On the ground floor of the Mission branch of the San Francisco Public Library, just past the circulation desk, is what the lead architect of the library’s 2020 renovation deemed a “sacred space.”
The room features bookshelves along the perimeter lined with children’s literature, and an open space in the center with appropriately-sized tables and chairs for young patrons.
Programs for children, such as storytime in both English and Spanish, are typically offered on weekday mornings, but on this particular Sunday afternoon, kids read on their own. It is clear why patrons who attended last month’s community meeting regarding the renovation project underlined the importance of this area designed for the community’s children.
While some kids thoughtfully browsed the aisles in search of a book that caught their attention, others sat down as they held vibrantly illustrated stories in their small hands.
A mother is led into the colorful space by her five-year-old, curly haired daughter.
“I love coming to the library and that it’s a space we can come to regularly,” said Heather Davis. “We can find books that she’s interested in and get exposure to without having to buy them.”
Her daughter, Ella, has recently taken an interest in Elena of Avalor, an adventurous teen princess and the protagonist of the eponymous Disney television series.
Ella hands her mom a book based on the TV series and shares that she loves princesses because “they have magic,” before shyly hugging her mom.
The mother-daughter duo, who visit the Mission Branch library at least once a month, live nearby. Not only is the distance convenient, but Davis visits the library out of a sense of nostalgia. “I also remember going to the library when I was a kid,” she said. “My mom was a librarian and she would take me on Saturdays.”
As the daughter of a librarian, she recognizes the importance of the public institution as a place that is open and valuable to everyone. Even as an adult, she visits the library on afternoons to read and work upstairs in the general floor area. She finds the librarians are always ready to serve help all the families who frequent the library.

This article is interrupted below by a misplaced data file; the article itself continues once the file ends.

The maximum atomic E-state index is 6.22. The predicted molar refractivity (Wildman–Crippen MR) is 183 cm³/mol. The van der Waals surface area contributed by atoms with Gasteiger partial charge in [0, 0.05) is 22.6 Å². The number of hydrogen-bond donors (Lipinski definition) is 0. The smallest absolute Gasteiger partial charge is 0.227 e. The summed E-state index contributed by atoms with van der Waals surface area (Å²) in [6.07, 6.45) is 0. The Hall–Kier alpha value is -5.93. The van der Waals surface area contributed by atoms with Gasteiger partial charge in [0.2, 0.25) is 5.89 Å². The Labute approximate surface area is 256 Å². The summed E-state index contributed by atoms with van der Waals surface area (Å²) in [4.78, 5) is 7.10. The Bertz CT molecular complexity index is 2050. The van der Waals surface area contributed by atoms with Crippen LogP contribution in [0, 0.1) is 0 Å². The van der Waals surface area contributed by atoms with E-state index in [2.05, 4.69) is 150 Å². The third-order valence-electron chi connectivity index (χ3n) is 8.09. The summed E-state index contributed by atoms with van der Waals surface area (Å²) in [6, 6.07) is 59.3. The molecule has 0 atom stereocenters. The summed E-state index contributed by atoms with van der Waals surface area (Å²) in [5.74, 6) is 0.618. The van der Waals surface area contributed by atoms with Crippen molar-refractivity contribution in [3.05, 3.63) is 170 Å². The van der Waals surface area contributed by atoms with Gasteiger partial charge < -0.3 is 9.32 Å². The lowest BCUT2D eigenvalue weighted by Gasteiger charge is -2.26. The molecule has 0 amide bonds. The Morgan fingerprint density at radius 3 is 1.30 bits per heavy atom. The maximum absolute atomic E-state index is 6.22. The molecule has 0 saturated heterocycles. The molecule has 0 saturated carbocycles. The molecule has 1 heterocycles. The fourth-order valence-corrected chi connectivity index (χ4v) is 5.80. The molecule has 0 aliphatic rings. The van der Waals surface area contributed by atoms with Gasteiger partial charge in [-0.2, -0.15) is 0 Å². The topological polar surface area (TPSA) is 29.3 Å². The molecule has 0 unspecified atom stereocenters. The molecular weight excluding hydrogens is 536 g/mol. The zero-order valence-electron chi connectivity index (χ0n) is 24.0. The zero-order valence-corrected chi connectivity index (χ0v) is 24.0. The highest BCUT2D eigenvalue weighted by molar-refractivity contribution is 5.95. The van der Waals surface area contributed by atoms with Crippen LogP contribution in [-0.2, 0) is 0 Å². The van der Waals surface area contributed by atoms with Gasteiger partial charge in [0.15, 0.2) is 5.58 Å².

“My daughter has learned that the librarians can find things that I cannot find,” said Davis. When she can’t locate a specific book, her daughter, “without fail,” asks the librarians to help.
When Ella was just getting interested in princesses, Davis recalled an instance in which a librarian asked what kind of princess stories she was looking for. “There’s so many stories, and [the librarian] pointed us in some really great directions and books that [Ella] liked and were good for her age group, as well as more interesting princess stories,” said Davis.
Ella, who is also into books about dinosaurs and nature, takes her mom by the hand around the corner to another bookshelf.
The young and voracious reader selects a book about the coral reef. It’s a beloved book that she’s checked out at least 10 times, according to her mom. “I like ocean stuff and I needed learning about emotions!” Ella explains in the straightforward manner of an adult.
They walk to the other side of the bookshelf, where Ella finds a lift-the-flap storybook titled Walk This Wild World. While her mom holds the book, she searches for the camouflaged flaps to explore new animal habitats with each turn of the page.
Although Davis was unaware that the city expects to break ground on the library renovation in the summer of 2020, she cited the Noe Valley Branch as a possible alternative during that time.
“We can make it into a bus adventure,” she tells her daughter. “What do you think?”